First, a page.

Letter From John Cobb – Apr 19, 2021

Dear Friends,

Although it will take time to build a platform for communication among us, we can start the ball rolling right away. I will highlight a few events coming up. If there are other events you want people to know about you can either use your list to communicate with others or let us know and we will pass on the information from time to time. As you read the following enjoy the feeling of being involved in the important work “we” are doing.

  1. The most successful member of the nexus has been the Institute for Postmodern Development of China. One of its programs has been an annual conference on ecological civilization, one of China’s declared goals. Over fourteen years, fifty to eighty Chinese, mostly from universities, have come to Claremont for these conferences on ecological civilization. Because of the pandemic, last year’s meeting was cancelled. This year, IPDC, with the support of the Center for Process Studies, the Institute for Ecological Civilization, and the Cobb Institute will experiment with a very different kind of conference. We hope it will involve more people from the United States and truly function as a bridge between concerned people of the two greatest world powers. All are welcome. For more details and to register visit the conference website.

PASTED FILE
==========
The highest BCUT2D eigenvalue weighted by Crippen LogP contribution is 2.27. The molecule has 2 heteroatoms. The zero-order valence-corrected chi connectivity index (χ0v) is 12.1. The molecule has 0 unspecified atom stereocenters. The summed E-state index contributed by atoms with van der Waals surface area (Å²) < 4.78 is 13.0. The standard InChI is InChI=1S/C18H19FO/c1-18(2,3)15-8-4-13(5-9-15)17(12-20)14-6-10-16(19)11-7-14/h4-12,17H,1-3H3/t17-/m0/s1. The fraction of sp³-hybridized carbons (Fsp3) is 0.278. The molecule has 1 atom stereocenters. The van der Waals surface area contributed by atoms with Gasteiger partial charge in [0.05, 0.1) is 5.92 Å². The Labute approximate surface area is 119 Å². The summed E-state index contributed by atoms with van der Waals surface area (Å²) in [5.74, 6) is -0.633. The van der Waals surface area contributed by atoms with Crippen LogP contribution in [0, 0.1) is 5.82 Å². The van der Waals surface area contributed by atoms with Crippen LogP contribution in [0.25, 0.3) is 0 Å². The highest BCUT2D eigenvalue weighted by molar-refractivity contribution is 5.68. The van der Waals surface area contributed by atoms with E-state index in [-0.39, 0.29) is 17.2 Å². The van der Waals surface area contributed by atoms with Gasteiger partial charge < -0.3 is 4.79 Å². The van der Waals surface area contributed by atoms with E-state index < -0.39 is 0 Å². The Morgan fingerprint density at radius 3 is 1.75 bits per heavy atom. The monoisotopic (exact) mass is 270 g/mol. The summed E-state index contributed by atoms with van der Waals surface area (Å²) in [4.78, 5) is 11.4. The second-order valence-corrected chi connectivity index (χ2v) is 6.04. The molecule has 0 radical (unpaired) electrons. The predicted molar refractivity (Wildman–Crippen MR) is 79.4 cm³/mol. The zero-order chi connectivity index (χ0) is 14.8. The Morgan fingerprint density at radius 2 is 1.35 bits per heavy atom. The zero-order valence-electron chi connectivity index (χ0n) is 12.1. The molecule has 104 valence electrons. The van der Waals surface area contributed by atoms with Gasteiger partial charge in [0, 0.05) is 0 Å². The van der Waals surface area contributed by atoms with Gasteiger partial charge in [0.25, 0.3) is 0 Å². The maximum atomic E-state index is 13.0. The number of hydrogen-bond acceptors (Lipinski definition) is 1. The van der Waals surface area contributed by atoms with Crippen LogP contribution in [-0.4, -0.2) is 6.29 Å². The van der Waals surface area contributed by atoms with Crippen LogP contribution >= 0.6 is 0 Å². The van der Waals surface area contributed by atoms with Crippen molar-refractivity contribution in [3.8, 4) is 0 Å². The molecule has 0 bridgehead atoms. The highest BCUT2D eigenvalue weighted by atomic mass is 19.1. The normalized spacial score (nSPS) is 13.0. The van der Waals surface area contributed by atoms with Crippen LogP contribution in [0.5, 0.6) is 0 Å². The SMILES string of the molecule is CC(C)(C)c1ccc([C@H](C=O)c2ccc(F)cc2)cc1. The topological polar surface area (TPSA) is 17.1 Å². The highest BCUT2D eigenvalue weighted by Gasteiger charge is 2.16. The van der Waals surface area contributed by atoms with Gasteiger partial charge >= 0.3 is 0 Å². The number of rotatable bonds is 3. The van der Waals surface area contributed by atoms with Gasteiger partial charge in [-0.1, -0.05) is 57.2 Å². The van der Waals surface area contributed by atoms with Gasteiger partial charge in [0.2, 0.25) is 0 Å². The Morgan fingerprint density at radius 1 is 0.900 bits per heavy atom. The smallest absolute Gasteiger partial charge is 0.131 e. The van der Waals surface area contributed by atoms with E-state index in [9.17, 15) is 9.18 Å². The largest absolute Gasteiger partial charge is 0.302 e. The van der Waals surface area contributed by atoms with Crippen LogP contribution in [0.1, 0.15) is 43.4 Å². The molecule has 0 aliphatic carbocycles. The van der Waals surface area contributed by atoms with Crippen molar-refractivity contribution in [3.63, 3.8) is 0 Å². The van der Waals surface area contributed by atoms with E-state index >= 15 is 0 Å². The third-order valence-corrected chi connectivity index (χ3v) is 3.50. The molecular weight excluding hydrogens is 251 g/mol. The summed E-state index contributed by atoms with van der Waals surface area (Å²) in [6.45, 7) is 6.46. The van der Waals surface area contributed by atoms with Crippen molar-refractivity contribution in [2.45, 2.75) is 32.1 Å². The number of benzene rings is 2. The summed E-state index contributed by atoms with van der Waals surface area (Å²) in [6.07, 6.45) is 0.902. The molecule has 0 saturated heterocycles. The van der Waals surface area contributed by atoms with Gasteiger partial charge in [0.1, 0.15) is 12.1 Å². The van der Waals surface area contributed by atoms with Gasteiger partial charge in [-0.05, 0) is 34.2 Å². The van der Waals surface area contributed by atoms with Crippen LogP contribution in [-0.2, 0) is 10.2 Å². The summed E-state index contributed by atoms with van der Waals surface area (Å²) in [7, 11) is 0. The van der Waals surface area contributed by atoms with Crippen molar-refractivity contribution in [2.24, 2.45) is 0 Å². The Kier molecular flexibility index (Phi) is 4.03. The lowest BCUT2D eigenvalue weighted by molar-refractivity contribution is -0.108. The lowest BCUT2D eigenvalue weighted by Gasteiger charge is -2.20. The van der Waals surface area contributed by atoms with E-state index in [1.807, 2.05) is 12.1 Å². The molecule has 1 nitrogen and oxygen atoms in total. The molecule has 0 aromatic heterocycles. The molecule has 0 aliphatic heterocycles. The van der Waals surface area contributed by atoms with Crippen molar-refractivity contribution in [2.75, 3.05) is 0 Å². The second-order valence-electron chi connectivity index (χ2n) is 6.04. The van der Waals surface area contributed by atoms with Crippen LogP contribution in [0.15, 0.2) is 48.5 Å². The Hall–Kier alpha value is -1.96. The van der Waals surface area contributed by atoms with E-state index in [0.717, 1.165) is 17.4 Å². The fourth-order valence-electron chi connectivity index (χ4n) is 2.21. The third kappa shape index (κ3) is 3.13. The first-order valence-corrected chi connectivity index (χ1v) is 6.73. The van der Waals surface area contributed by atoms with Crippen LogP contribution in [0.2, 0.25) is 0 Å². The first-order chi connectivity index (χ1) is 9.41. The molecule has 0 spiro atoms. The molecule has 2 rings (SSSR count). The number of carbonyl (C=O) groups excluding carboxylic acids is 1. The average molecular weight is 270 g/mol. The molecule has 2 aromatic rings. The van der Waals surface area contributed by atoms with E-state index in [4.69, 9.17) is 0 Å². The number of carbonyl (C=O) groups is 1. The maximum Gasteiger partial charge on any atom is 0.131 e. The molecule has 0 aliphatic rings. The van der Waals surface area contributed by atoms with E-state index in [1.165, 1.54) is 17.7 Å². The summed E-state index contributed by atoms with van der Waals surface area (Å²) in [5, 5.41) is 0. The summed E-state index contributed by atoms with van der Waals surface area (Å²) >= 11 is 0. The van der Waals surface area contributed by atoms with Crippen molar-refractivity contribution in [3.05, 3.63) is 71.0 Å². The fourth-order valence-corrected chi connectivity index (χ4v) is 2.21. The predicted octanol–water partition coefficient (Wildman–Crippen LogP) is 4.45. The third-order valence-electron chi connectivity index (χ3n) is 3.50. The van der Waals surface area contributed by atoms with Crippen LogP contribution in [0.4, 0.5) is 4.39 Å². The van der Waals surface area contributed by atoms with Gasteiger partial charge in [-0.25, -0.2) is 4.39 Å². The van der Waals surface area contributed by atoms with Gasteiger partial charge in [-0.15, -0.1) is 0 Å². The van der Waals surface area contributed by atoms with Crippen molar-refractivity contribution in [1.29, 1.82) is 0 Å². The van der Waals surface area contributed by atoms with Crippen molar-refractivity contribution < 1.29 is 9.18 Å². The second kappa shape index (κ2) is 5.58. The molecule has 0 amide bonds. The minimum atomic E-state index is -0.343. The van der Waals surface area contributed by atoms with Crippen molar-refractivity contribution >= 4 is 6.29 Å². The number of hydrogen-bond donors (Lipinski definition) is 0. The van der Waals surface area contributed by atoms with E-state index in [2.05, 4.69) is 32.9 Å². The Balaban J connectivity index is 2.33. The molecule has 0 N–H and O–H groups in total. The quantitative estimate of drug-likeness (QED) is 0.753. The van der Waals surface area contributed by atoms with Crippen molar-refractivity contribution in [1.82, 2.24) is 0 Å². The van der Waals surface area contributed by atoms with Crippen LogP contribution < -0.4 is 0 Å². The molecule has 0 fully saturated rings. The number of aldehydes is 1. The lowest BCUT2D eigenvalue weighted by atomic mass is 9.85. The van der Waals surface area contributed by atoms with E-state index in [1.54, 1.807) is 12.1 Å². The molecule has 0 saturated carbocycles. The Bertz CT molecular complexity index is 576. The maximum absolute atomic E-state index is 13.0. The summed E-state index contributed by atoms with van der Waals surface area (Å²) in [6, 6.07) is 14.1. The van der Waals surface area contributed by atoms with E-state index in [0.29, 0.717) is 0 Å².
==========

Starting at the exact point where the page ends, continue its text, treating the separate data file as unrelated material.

2. One of the most effective individuals in the process movement is Brian Henning of Gonzaga University. He has played a significant role in arranging for a critical edition of Whitehead’s work to be published. A conference to on the second volume was originally scheduled for September 2021, but it has been postponed until September 2022. To view the call for papers and find out more about the conference read the full announcement on the Whitehead Research Project website.
    But like many of us, Brian’s enthusiasm for Whitehead is not only academic. He cares deeply about its implications for the world. He has persuaded Gonzaga to create a center for promoting the causes to which most of us are dedicated, and he will lead that new organization. The Gonzaga Center for Climate, Society and the Environment will be formally announced on Earth Day, April 22nd. To read the full announcement and register to watch the event click here.
  3. For many years, much of the work produced at CPS was on science, but little has been done recently. Still, process-oriented scientists continue to work. The Cobb Institute has recently organized an advisory committee on science. Tim Eastman, a member of the committee, and a specialist in plasma physics with deep understanding of Whitehead, has published his magnum opus, “Untying the Gordian Knot: Process, Reality, and Context.” (Amazon | Bookshop.org) The committee recognizes this as a potential turning point in the history of science. Many scientists know that clinging to a seventeenth-century understanding of nature is no longer the right stance for physics. Eastman makes clear that many problems of science can be dealt with better in a process framework.